Ralph Gibson: Closing Reception and Artists Talk at Center for Creative Photography, September 28th

“Ralph Gibson and Lustrum Press, 1970 —1985″

Closing reception for this exhibition and artist talk by Ralph Gibson on Friday, September 28 (exhibition continues through September 30th).
Reception at 5 p.m., lecture at 6 p.m. in the Auditorium at the Center for Creative Photography on the University of Arizona Campus. Call (520) 621-7968 for directions and parking instructions.

From the Center’s website:
“About the Exhibition

The exhibition “Ralph Gibson and Lustrum Press, 1970 — 1985″ will be shown at the Center for Creative Photography from June through September, 2007. Ralph Gibson (b. 1939) is one of the pioneering figures in modern photography. Influenced as a young man by Dorothea Lange and Robert Frank, both of whom he assisted in the 1960s, Gibson’s personal aesthetic—high contrast, graphic impact, mysterious atmosphere—developed through his encounters with European film, literature, and music. The Lustrum Press, which he founded in New York in 1970, quickly made an impact with its beautiful and often provocative publications. Gibson’s own work appears in the influential trilogy The Somnambulist (1970), Deja-vu (1973), and Days at Sea (1974). Lustrum also published monographs dedicated to the photographs of then-unknown artists Larry Clark (Tulsa, 1971), Danny Seymour (A Loud Song, 1972), Mary Ellen Mark (Passport, 1974), and others. Gibson was most involved with Lustrum Press in the 1970s, and the publications of those years capture a turning point in photographic history, when the medium acquired unprecedented prominence in museums, the market, and popular culture.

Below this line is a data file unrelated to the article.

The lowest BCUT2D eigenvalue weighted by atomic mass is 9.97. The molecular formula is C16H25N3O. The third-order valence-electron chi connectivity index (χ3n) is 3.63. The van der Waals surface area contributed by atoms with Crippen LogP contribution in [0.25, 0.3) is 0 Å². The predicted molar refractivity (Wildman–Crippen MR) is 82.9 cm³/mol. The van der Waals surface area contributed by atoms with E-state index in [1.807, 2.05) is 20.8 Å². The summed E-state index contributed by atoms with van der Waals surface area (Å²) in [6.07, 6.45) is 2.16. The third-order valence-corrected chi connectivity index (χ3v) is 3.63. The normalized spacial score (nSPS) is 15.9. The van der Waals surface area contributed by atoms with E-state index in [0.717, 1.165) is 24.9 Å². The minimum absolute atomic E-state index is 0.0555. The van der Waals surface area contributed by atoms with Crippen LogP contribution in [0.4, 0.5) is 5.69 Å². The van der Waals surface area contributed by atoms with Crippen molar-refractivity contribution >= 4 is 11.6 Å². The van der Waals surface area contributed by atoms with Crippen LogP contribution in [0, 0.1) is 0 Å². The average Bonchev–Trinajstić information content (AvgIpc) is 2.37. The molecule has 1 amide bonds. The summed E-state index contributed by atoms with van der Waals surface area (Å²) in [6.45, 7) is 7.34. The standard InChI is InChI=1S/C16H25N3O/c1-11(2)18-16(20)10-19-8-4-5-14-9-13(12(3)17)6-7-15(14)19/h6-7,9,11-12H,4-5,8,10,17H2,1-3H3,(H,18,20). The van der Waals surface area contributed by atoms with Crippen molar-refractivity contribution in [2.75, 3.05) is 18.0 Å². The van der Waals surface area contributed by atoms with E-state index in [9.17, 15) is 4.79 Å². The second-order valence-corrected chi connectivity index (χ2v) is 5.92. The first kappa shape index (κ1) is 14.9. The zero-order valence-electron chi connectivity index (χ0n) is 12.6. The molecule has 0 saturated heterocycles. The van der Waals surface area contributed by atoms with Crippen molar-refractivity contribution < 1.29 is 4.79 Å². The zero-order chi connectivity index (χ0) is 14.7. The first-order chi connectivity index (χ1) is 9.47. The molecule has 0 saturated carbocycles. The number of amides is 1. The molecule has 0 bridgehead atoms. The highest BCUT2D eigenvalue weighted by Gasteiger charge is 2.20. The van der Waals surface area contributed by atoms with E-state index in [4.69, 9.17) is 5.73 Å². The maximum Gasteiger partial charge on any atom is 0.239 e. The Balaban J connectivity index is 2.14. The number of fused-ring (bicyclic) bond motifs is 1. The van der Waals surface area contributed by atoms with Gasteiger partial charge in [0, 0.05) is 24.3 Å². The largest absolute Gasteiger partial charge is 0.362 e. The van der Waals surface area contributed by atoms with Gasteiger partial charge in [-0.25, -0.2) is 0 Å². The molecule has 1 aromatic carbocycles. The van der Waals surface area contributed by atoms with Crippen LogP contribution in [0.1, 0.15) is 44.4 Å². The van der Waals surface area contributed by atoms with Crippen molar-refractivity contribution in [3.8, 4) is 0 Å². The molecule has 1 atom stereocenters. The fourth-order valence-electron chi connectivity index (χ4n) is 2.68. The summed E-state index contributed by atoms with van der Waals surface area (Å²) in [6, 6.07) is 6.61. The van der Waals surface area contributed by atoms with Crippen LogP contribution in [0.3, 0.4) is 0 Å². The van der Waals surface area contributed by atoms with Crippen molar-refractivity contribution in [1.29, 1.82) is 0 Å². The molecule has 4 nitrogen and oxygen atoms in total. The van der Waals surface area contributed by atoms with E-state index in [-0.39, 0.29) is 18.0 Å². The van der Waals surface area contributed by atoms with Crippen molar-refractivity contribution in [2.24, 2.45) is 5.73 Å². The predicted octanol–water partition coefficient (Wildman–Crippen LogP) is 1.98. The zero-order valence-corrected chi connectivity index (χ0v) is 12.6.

The Center for Creative Photography holds Ralph Gibson’s archive, which includes documentation relating to Lustrum Press and to Gibson’s illustrious career. Gibson’s own work will be at the core of the present exhibition, supplemented with prints by other artists from Lustrum Press publications and with ephemera related to the books’ production. Gibson’s roles as artist and publisher sometimes overlapped in interesting ways: for example, the experience of seeing The Somnambulist printed on an offset press inspired him to overexpose and overdevelop his film so that he could achieve in the darkroom the same rich blacks produced by heavily inked lithographic plates.

Based in New York but working internationally, Gibson has always been much better known in Europe than in America, perhaps owing to the Surrealist overtones in his imagery. He has produced significant bodies of work relating to his experiences in France, Brazil, and other countries; and retrospective exhibitions have been held in Paris, Cologne, Geneva, Milan, and elsewhere. In 1986 the French government awarded Gibson the title Officier de l’Ordre des Arts et des Lettres. With the exhibition Ralph Gibson and Lustrum Press, 1970 — 1985, the Center for Creative Photography hopes to achieve two main objectives: to introduce Gibson’s work to new generations of students, and to educate the public about the history and importance of independent publishing in the field of fine-art photography.


About the Ralph Gibson Archive

The Center for Creative Photography’s Ralph Gibson Archive includes many hundreds of vintage and recent fine prints, as well as archival materials from 1959 to the present such as photographic materials, correspondence, biographical data, clippings, interviews, exhibition files, documentation related to published and unpublished books, and audio and video tapes. The Center presented Gibson’s early work in 1978 in an exhibition and in 1987 in issue number 24 of The Archive, its scholarly journal. Members of the public can make an appointment to study the archive in the Research Center by calling 520-621-6273.”

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